Old Courthouse Fremantle Western Australia
The Old Courthouse in Fremantle has opened its doors to the public after being given a new lease of life as a sleek, chic bar with casual dining.
Located on Henderson Street in the new centre of Fremantle, the venue is the focal point of a hub that includes the Fremantle Markets, Fremantle Oval and Henderson Street car park.
It’s the latest venture for Karl and Janine Bullers, the husband-and-wife team behind the award-winning success of the National Hotel and its careful restoration after a 2007 fire.
The Old Courthouse was originally built in 1899 and served justice until its closure in 2001 before it was officially registered as a permanent heritage building in 2003 – but it became derelict in the following years.
North Fremantle’s Slavin Architects is responsible for the building’s re-design. Building on a heritage report from the University of Notre Dame that influenced many aspects of the development.
Mr Bullers said The Old Courthouse redevelopment had taken three years from idea to reality, with COVID providing a few challenges along the way.
“The building is integral to the fabric of Fremantle and a vital part of the port city’s history, so we wanted to do our best to restore and re-purpose this amazing location to bring it back to life,” he said.
“We’ve included nods to people with a connection to the premises, including large portraits of past judges, criminals’ stories and details of people behind the original building.”
Slavin Architects Managing Director Murray Slavin said the best way to preserve heritage buildings was to find compatible uses for them.
“In this case, a great piece of Fremantle’s – and the State’sheritage – has been fully restored and adapted to provide a high-end hospitality venue for the entire family,” he said.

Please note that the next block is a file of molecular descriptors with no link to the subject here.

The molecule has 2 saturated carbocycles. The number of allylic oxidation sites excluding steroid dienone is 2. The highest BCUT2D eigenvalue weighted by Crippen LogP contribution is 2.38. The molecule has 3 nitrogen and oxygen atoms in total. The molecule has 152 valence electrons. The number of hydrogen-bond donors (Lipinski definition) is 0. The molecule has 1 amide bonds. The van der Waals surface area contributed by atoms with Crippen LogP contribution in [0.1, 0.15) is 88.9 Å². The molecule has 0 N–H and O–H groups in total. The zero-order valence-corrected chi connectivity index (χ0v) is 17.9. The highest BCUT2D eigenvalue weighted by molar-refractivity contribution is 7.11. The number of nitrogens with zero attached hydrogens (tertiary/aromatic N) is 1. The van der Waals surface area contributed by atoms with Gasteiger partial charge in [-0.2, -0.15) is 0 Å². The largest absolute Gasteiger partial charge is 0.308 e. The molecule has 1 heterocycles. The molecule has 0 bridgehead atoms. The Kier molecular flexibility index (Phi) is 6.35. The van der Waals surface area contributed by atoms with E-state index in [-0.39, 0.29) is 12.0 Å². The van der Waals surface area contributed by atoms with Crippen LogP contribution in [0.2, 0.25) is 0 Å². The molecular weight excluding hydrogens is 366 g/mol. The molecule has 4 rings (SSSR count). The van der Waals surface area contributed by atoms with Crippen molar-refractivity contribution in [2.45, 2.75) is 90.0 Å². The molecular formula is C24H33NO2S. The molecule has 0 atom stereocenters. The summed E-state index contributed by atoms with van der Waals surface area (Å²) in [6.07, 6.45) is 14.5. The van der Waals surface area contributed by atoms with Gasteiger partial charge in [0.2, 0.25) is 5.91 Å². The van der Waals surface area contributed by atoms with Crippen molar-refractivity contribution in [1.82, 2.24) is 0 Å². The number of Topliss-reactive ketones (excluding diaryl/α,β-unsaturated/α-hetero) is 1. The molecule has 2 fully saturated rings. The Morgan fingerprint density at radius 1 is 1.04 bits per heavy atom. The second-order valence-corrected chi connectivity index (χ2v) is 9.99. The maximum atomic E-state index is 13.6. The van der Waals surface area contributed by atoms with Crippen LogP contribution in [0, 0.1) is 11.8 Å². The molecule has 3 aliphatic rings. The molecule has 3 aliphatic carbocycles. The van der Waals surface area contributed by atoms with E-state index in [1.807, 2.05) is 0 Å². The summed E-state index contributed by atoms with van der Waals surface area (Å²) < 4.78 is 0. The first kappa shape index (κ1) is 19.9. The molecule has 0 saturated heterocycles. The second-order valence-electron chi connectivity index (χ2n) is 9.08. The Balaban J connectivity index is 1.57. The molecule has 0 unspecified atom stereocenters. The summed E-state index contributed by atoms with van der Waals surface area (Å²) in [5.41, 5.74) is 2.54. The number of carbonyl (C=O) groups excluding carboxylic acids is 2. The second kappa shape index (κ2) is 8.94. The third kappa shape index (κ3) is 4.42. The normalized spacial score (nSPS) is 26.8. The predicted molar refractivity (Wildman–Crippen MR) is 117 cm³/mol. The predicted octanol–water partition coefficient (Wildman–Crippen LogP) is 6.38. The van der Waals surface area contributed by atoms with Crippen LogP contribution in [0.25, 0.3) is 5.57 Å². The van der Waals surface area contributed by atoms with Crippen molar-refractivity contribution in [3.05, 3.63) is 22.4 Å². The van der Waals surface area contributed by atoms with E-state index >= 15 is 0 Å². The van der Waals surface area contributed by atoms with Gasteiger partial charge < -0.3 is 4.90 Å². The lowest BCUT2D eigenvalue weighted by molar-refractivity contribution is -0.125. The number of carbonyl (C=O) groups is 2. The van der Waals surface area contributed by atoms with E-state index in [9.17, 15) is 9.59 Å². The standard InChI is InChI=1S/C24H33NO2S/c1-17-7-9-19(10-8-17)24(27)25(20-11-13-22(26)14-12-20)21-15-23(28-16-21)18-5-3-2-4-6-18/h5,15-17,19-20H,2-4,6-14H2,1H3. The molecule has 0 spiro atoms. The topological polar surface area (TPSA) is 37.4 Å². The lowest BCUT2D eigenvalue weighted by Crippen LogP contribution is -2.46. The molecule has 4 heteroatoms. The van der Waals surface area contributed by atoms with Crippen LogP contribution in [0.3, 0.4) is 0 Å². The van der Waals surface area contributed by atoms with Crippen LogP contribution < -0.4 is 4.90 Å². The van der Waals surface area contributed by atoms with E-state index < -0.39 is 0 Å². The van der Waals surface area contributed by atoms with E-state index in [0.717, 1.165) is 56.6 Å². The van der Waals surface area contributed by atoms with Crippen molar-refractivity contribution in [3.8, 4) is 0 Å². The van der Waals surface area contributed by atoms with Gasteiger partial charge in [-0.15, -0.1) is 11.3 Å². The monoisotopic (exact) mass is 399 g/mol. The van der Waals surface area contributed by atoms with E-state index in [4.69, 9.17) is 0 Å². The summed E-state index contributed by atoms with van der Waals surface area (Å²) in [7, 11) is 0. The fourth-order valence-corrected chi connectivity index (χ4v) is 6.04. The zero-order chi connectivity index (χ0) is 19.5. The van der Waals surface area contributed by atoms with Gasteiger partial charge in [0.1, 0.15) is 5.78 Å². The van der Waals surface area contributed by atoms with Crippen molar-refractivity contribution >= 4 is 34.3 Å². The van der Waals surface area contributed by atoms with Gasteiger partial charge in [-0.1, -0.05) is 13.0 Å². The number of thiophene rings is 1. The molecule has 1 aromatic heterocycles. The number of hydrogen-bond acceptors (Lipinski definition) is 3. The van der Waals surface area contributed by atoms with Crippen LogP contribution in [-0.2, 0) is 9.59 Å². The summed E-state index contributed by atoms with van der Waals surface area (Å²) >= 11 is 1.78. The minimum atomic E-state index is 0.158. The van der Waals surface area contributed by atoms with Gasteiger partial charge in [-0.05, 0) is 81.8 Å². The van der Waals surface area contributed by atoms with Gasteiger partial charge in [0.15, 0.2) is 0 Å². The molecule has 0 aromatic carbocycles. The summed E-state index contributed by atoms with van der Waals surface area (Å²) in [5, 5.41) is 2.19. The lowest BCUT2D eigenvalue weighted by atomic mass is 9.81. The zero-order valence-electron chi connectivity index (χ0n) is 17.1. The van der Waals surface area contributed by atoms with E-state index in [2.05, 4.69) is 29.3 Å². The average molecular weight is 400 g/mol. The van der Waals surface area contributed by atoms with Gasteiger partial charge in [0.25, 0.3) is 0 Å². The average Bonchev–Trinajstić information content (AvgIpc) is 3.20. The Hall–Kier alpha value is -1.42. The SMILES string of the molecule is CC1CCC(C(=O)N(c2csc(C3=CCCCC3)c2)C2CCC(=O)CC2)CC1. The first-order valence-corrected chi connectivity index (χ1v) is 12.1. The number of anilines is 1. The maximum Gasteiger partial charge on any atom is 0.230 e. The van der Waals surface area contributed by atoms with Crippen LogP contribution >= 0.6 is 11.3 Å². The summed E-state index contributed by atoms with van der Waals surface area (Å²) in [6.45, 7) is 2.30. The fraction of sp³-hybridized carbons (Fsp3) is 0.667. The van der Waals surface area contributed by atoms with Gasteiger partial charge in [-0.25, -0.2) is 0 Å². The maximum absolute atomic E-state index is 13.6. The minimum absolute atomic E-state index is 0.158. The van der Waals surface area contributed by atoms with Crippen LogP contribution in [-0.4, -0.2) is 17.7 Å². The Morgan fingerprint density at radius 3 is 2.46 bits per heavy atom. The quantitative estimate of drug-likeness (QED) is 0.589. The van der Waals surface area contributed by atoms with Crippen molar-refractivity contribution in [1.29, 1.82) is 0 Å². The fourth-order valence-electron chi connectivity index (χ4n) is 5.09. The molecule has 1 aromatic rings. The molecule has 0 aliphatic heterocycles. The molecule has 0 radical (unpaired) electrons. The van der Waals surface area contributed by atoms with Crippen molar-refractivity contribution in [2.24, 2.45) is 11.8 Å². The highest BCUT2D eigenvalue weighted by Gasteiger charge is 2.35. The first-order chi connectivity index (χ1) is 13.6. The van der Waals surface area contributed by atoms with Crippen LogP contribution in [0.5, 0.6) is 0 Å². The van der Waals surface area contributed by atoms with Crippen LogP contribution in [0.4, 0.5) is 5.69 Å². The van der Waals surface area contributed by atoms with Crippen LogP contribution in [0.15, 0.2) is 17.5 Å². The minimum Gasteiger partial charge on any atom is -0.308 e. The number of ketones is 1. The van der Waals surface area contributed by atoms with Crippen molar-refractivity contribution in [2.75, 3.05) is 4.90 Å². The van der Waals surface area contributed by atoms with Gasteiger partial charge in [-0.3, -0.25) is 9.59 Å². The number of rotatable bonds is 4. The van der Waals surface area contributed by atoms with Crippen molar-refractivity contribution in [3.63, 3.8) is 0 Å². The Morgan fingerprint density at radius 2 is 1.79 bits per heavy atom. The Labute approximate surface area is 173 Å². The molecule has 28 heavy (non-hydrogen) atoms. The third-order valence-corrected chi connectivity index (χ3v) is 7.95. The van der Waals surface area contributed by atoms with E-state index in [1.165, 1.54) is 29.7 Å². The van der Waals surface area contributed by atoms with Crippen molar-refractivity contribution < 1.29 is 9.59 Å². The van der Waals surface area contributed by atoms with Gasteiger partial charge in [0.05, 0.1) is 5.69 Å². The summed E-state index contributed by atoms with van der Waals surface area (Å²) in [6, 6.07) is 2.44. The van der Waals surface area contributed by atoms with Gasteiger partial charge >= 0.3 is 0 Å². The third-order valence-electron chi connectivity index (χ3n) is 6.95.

“While the courthouse retains its majestic scale, the addition of a pavilion provides a more casual atmosphere and is designed to be as transparent as possible to complement the beauty of the original building.”
Bill Coe, Slavin Architects’ director-manager for the project, added: “It’s a privilege to be involved in re-introducing this iconic Fremantle venue to the West Australian public, 20 years after it last functioned as a courthouse.”
The venue has two courtrooms with 6m ceilings: one is the main bar with the original courtroom dock, while the other is a multi-purpose function and event space.
“The witness stand has a neon sign behind it that says ‘don’t judge me’, which is the perfect place to capture a photo for an Instagram feed,” Mr Bullers said.
“An old holding cell has the history of a few criminals held in the room or tried in court, as well as a line-up style wall with height charts.
“We’ve created a few fun signs to hold up, similar to when a person holds their name in a mugshot, as part of creating a playful interactive area people can really engage in.”
With any hospitality venture, food and beverage is paramount – and The Old Courthouse is serving up the best West Australian produce wherever possible.
“Our hero food item is rotisserie chickens,” Mr Bullers said. “We’re using free-range WA chooks that are first brined for 24 hours, then brushed with a house herb and garlic butter, served as a whole, half or quarter.
“We also have items such as grass-fed beef with pickled garlic, marinated Fremantle sardines and spiced chickpea fritters on our extensive menu – the philosophy is to promote the sharing of meals and good times.
“In terms of beverages, we have 99 wines, 18 gins and 18 whiskies, which is a nod to the building’s original 1899 construction date, with 20 wines are available by the glass.
“And coming in February, we’ll also have our own Old Courthouse lager, ready to pour.”
The Old Courthouse caters for a range of clientele, including families with children.
“There is a stunning glass pavilion that overlooks a garden space, shaded by mature peppermint and pine trees,” Mr Bullers said.
“From there, parents can supervise their children playing on the large lawn area or in the sandpit.
“There is also a loveseat in the garden for happy couples.”
“A tree that had died was going to be removed, but we decided to keep it and make it part of the Blue Tree Project, a mental health charity we’ve chosen to support.”